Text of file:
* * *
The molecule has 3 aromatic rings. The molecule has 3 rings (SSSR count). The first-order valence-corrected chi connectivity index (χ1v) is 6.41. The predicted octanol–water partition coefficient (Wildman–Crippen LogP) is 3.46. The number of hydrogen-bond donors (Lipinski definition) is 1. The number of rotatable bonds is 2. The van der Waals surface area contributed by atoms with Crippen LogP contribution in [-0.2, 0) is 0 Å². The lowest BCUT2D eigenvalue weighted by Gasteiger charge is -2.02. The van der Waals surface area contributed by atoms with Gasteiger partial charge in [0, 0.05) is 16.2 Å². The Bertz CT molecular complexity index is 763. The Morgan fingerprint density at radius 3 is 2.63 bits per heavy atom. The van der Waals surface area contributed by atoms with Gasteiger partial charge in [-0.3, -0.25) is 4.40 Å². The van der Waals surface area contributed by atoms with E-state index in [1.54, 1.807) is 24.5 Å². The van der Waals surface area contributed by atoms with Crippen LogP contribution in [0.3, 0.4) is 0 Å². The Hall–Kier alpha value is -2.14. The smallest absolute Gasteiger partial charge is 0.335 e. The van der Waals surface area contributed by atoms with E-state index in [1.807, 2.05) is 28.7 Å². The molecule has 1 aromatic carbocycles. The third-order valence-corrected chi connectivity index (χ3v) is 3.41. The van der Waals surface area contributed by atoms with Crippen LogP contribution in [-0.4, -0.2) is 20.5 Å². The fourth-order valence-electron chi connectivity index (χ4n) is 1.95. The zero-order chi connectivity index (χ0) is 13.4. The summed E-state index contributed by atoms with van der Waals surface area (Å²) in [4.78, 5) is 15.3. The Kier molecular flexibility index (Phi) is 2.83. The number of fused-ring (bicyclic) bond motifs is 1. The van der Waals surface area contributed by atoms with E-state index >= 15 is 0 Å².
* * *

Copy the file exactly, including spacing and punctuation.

The molecule has 3 aromatic rings. The molecule has 3 rings (SSSR count). The first-order valence-corrected chi connectivity index (χ1v) is 6.41. The predicted octanol–water partition coefficient (Wildman–Crippen LogP) is 3.46. The number of hydrogen-bond donors (Lipinski definition) is 1. The number of rotatable bonds is 2. The van der Waals surface area contributed by atoms with Crippen LogP contribution in [-0.2, 0) is 0 Å². The lowest BCUT2D eigenvalue weighted by Gasteiger charge is -2.02. The van der Waals surface area contributed by atoms with Gasteiger partial charge in [0, 0.05) is 16.2 Å². The Bertz CT molecular complexity index is 763. The Morgan fingerprint density at radius 3 is 2.63 bits per heavy atom. The van der Waals surface area contributed by atoms with Gasteiger partial charge in [-0.3, -0.25) is 4.40 Å². The van der Waals surface area contributed by atoms with E-state index in [1.54, 1.807) is 24.5 Å². The van der Waals surface area contributed by atoms with Crippen LogP contribution in [0.3, 0.4) is 0 Å². The Hall–Kier alpha value is -2.14. The smallest absolute Gasteiger partial charge is 0.335 e. The van der Waals surface area contributed by atoms with E-state index in [1.807, 2.05) is 28.7 Å². The molecule has 1 aromatic carbocycles. The third-order valence-corrected chi connectivity index (χ3v) is 3.41. The van der Waals surface area contributed by atoms with Crippen LogP contribution in [-0.4, -0.2) is 20.5 Å². The fourth-order valence-electron chi connectivity index (χ4n) is 1.95. The zero-order chi connectivity index (χ0) is 13.4. The summed E-state index contributed by atoms with van der Waals surface area (Å²) in [4.78, 5) is 15.3. The Kier molecular flexibility index (Phi) is 2.83. The number of fused-ring (bicyclic) bond motifs is 1. The van der Waals surface area contributed by atoms with E-state index >= 15 is 0 Å².